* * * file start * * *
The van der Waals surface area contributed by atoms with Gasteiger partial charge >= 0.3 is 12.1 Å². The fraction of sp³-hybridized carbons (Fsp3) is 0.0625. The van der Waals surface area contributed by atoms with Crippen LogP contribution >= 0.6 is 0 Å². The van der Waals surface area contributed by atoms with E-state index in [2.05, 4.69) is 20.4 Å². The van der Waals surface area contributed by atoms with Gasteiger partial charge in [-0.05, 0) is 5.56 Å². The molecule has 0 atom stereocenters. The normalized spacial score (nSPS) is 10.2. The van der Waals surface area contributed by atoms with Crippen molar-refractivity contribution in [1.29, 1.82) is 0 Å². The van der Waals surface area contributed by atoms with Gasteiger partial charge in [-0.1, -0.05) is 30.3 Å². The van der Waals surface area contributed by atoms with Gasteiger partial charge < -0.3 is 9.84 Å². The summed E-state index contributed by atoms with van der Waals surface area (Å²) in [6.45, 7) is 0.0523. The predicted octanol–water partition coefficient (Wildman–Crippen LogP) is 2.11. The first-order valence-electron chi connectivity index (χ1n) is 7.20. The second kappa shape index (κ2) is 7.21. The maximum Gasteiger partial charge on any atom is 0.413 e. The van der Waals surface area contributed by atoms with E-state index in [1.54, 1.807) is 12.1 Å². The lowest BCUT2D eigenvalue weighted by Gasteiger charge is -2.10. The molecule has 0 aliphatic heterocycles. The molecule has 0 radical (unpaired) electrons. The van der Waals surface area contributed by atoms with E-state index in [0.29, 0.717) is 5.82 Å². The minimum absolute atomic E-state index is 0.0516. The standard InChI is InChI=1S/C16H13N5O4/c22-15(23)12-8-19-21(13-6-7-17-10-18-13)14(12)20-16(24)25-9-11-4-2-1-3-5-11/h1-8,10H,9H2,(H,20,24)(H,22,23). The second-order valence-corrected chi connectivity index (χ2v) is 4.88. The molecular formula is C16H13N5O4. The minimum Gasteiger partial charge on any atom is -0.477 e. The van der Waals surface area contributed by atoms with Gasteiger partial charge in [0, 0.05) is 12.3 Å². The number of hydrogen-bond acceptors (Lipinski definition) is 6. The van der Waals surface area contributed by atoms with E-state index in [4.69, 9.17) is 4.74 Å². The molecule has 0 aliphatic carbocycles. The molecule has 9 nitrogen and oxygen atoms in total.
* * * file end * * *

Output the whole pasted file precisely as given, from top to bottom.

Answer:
The van der Waals surface area contributed by atoms with Gasteiger partial charge >= 0.3 is 12.1 Å². The fraction of sp³-hybridized carbons (Fsp3) is 0.0625. The van der Waals surface area contributed by atoms with Crippen LogP contribution >= 0.6 is 0 Å². The van der Waals surface area contributed by atoms with E-state index in [2.05, 4.69) is 20.4 Å². The van der Waals surface area contributed by atoms with Gasteiger partial charge in [-0.05, 0) is 5.56 Å². The molecule has 0 atom stereocenters. The normalized spacial score (nSPS) is 10.2. The van der Waals surface area contributed by atoms with Crippen molar-refractivity contribution in [1.29, 1.82) is 0 Å². The van der Waals surface area contributed by atoms with Gasteiger partial charge in [-0.1, -0.05) is 30.3 Å². The van der Waals surface area contributed by atoms with Gasteiger partial charge < -0.3 is 9.84 Å². The summed E-state index contributed by atoms with van der Waals surface area (Å²) in [6.45, 7) is 0.0523. The predicted octanol–water partition coefficient (Wildman–Crippen LogP) is 2.11. The first-order valence-electron chi connectivity index (χ1n) is 7.20. The second kappa shape index (κ2) is 7.21. The maximum Gasteiger partial charge on any atom is 0.413 e. The van der Waals surface area contributed by atoms with E-state index in [1.54, 1.807) is 12.1 Å². The lowest BCUT2D eigenvalue weighted by Gasteiger charge is -2.10. The molecule has 0 aliphatic heterocycles. The molecule has 0 radical (unpaired) electrons. The van der Waals surface area contributed by atoms with E-state index in [0.29, 0.717) is 5.82 Å². The minimum absolute atomic E-state index is 0.0516. The standard InChI is InChI=1S/C16H13N5O4/c22-15(23)12-8-19-21(13-6-7-17-10-18-13)14(12)20-16(24)25-9-11-4-2-1-3-5-11/h1-8,10H,9H2,(H,20,24)(H,22,23). The second-order valence-corrected chi connectivity index (χ2v) is 4.88. The molecular formula is C16H13N5O4. The minimum Gasteiger partial charge on any atom is -0.477 e. The van der Waals surface area contributed by atoms with Gasteiger partial charge in [0, 0.05) is 12.3 Å². The number of hydrogen-bond acceptors (Lipinski definition) is 6. The van der Waals surface area contributed by atoms with E-state index in [4.69, 9.17) is 4.74 Å². The molecule has 0 aliphatic carbocycles. The molecule has 9 nitrogen and oxygen atoms in total.